Arizona-based start-up reinvents the wheel
[Apr 29, 2022: Nick Thomas]
Air suspension wheels for mining trucks and wheel loader. (CREDIT: GACW)
Global Air Cylinder Wheels (GACW), an Arizona-based startup, has literally reinvented the wheel. They developed a new type of wheel that ditches the need for pollutive rubber tires.
Many companies have tried to create new tire solutions, such as Tesla possibly moving toward airless tires on its Model 3, but none have succeeded so far.
The so-called Air Suspension Wheel (ASW) is the brainchild of serial inventor and structural dynamic engineer Dr. Zoltan Kemeny. The patented ASW is a mechanical wheel constructed mostly of steel with in-wheel pneumatic suspension through cylinders. It is both environmentally friendly as well as cost-efficient. The ASW is engineered to have the same lifespan as the vehicle it is mounted on. After that, unlike rubber tires, it can be reconditioned or can be completely recycled.
GACW is currently focused on the $30 billion per year OTR mining market. Rubber OTR mining tires are expensive: for example, a typical 13,000-pound tire can cost up to $75,000 for a useful lifetime of only 6 to 9 months. “That is a large expense for a product that does not last,” according to the company. On the other hand, the ASW lasts as long as the vehicle itself and therefore saves up to 60% in costs.
Another key feature of the ASW is the greatly reduced Rolling Resistance. This will make combustion engines more efficient and reduce emission gases. For electrical cars, like Tesla, this would mean that the driving range can be extended by up to 30% on the same battery, which is significant.
Rubber OTR tires are also a huge safety hazard with explosions being common. But with the ASW, overheated tires and explosions are a thing of the past.
Last but not least: OTR rubber tires are extremely pollutive. In the mining industry, most rubber tires are not recycled. At the end of their natural life, rubber OTR tires are typically burned or buried in the ground because recycling is complicated, dangerous, and expensive. A study published in the International Journal of Environmental Research and Public Health estimated that tires account for as much as 10% of overall microplastic waste in the world’s oceans. A report by the International Union for Conservation of Nature raised that number to 28%.
ASWs on the other hand are 100% recyclable.
Ramping Things Up
While GACW is initially targeting the OTR sector, which includes mining, the global tire market is much bigger, and the company has plans to enter that too. That said, the initial focus on mining could raise in excess of $20 million in revenue per mine site given the significant numbers of vehicles involved in each mining project.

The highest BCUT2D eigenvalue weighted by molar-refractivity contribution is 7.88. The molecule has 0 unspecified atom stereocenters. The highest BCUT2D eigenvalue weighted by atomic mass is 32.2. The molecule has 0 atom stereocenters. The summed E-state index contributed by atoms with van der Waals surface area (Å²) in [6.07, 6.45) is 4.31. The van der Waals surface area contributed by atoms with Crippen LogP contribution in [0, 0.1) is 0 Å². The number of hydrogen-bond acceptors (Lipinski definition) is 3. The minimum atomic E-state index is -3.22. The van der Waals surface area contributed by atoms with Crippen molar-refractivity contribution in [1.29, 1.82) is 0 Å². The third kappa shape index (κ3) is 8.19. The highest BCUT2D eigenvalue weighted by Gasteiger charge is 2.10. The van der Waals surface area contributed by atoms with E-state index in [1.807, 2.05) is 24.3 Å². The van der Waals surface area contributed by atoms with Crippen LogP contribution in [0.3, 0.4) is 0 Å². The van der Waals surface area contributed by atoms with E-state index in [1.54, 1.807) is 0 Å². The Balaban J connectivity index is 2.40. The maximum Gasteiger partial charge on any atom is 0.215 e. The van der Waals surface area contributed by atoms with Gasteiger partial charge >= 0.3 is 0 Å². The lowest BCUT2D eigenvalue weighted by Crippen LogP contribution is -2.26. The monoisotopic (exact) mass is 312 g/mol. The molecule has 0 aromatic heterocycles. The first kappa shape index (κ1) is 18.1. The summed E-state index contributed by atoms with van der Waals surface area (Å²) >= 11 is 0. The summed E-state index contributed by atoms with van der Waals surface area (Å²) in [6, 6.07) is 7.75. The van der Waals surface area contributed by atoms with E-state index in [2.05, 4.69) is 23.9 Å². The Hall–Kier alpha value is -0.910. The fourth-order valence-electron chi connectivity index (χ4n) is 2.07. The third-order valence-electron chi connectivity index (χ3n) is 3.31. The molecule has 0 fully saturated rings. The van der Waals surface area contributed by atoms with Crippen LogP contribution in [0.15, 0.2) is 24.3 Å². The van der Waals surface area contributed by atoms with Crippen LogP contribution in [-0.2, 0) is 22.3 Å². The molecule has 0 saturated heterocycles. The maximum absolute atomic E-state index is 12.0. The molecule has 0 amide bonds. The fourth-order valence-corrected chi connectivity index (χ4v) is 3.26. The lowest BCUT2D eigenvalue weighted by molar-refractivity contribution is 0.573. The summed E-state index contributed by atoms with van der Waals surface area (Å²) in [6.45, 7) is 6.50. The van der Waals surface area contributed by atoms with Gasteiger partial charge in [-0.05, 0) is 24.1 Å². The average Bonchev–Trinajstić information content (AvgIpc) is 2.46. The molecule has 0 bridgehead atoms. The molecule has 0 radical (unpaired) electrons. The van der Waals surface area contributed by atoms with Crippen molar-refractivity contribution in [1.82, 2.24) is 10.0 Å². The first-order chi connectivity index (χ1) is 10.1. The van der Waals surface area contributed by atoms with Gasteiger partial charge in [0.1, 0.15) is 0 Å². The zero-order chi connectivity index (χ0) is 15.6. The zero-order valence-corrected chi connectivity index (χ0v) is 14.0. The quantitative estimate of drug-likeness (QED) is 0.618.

And while the company may have competitors in the mid-sized market, it does not have any competitors in the global OTR sector.
In addition to this market, the ASW technology can be applied to all vehicles currently using traditional rubber tires, a $322 billion estimated value in 2022.
So far, the company has raised $3 million and has 4 patents with 13 others pending. It is also currently testing its ASW products with mining partners with an evaluation period of between 6 and 12 months. From 2022, it intends to ramp up its production of the ASW product with full commercialization expected in 2023.
“At this point, our plan is to expand our distribution network and really start taking the tire industry by storm,” the company said.
With governments globally putting increasing pressure on tire producers in terms of disposal, GACW said this is the time for its products to be adopted by the industry. Companies like Caterpillar (NYSE: CAT), Hitachi (TYO: 6501), or Volvo (STO: VOLV-B), Komatsu (TYO: 6301) could end up as partners or clients in GACW’s future.
“Our Air Suspension Wheels are an effective and viable option to rubber tires,” it said. “They are up to 60% more cost-efficient, safer and better for the environment than rubber tires.”
For more science and technology stories check out our New Innovations section at The Brighter Side of News.
Note: Materials provided above by Nick Thomas. Content may be edited for style and length.
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